- CHPAC recognizes the work by EPA to define and establish an integrated pest management protocol for living and learning environments. As the Agency re-focuses its efforts on children’s health and the indoor environment, CHPAC recommends expanded outreach to childcare centers and parents through local and regional children’s services. For example, community health workers and Parent-Teacher organizations may be partners in the dissemination of information and implementation of initiatives.
- CHPAC acknowledges the work by EPA and its fellow federal agencies to address the critical children’s health risk of radon exposure. CHPAC recommends that the EPA utilize all resources available and partner with private and public organizations to educate, advocate and provide remediation for radon in the learning environment as well as the living environments.
- CHPAC recommends that EPA promote reduction in use of potentially hazardous substances in products in indoor environments and promote adoption of consumer and building products and other materials demonstrated to be safe for children.
- CHPAC recommends that EPA continue to promote and disseminate best practices and information for individual, public, professional and government audiences using effective communication strategies for control of indoor environmental exposures through:
- Promoting and funding model programs that have been shown to be effective in learning and living environments.
- Developing messages that highlight the link between childhood exposures and academic achievement.
- Developing effective messages that link the economic benefits to promoting public health prevention in living and learning environments.
- Minimizing exposures to pesticides (bombs and sprays) using integrated pest management strategies.
- Developing communication strategies to disseminate current knowledge about green products in order to enable customers to make informed choices in selecting green cleaning products for the living and learning environments.
- CHPAC recommends that EPA support further research documenting and updating the extent of home contamination with toxic workplace substances, routes of exposure including indoor air, populations at greatest risk of take-home exposures, adverse health effects, previously unrecognized toxic exposures, and the effectiveness of take-home exposure prevention and remediation methods.
- CHPAC recommends that EPA continue to explore the impact of climate change on the indoor environment. We recognize that EPA solicited a recent report from the Institute of Medicine which identifies many gaps in knowledge of how climate change will impact the level of indoor pollutants and health outcomes. EPA should work with other environmental health scientists to study these effects and to establish preventive and remediation measures, particularly for vulnerable populations.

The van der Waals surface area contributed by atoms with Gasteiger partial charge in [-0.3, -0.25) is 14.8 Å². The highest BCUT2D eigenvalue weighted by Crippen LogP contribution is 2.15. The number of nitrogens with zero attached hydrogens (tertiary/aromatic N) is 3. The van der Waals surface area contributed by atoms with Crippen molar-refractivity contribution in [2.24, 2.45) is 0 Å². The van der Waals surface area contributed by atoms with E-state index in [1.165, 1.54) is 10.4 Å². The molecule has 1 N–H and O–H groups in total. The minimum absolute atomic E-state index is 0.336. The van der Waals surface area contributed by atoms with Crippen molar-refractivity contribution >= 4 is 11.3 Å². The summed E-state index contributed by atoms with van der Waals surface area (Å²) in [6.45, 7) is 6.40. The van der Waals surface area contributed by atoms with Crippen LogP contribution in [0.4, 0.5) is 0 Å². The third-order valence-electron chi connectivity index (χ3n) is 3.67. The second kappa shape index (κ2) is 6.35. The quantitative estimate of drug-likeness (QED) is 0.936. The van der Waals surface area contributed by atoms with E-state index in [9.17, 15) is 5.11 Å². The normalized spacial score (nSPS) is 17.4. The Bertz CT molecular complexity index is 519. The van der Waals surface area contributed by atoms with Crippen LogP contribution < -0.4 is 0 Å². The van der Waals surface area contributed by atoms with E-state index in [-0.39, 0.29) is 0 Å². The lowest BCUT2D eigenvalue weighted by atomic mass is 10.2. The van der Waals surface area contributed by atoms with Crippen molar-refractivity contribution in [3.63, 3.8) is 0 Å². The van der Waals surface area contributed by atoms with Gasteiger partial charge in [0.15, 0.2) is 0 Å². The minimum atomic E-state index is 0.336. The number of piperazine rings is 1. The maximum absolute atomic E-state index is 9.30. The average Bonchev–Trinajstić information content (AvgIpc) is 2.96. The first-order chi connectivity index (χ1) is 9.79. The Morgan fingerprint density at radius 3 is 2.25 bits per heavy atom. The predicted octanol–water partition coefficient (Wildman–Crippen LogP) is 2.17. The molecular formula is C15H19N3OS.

- CHPAC recommends that further research be undertaken by EPA to develop standardized testing methods and exposure limits for both pre-market and existing building materials that may cause disease or interfere with normal child development and academic achievement such as emissions of volatile organic compounds (e.g. formaldehyde) and other harmful agents. CHPAC further recommends that the Administrator’s efforts to reform the Toxic Substances Control Act (TSCA) include provisions that would enable EPA to test and regulate building materials and products to ensure that use of such products in children’s living and learning environments do not pose environmental risks to their health. For example, EPA’s existing authority to address lead-based paint hazards in housing is through Title X of the 1992 Housing and Community Development Act, which amended TSCA. CHPAC believes that testing building materials before they are used in construction and buildings is a far better way to protect health than our current system, which can allow hazardous materials and products to be used and then take action only after exposure and harm has occurred.
- CHPAC recommends that EPA identify and research the efficacy of state, local and national environmental health champions to promote, educate and disseminate information on indoor air pollutants and health impacts. We further recommend that EPA use this information to identify best practices and strengthen EPA’s outreach and education efforts.
- CHPAC recommends that EPA collaborate with other federal agencies and programs, such as the Department of Education (ED), the Department of Health and Human Services (HHS) including Administration for Children and Families (ACF) and its Administration for Native Americans and Office of Head Start (OHS), to develop national indoor environment standards for healthier learning and living environments. After these national standards are created:
- EPA should collaborate with ED and OHS to establish incentive programs for compliance with national standards and best practices for child care facilities.
- EPA should engage accrediting organizations in requiring compliance with national standards in child care facilities and schools.
- CHPAC recommends that EPA work with other federal agencies such as HHS, specifically Maternal and Child Health Bureau (MCHB), and Department of Housing and Urban Development (HUD) to standardize certification of community health workers and utilize them to implement evidence-based reduction strategies for harmful indoor exposures as well as educate residents at the community level.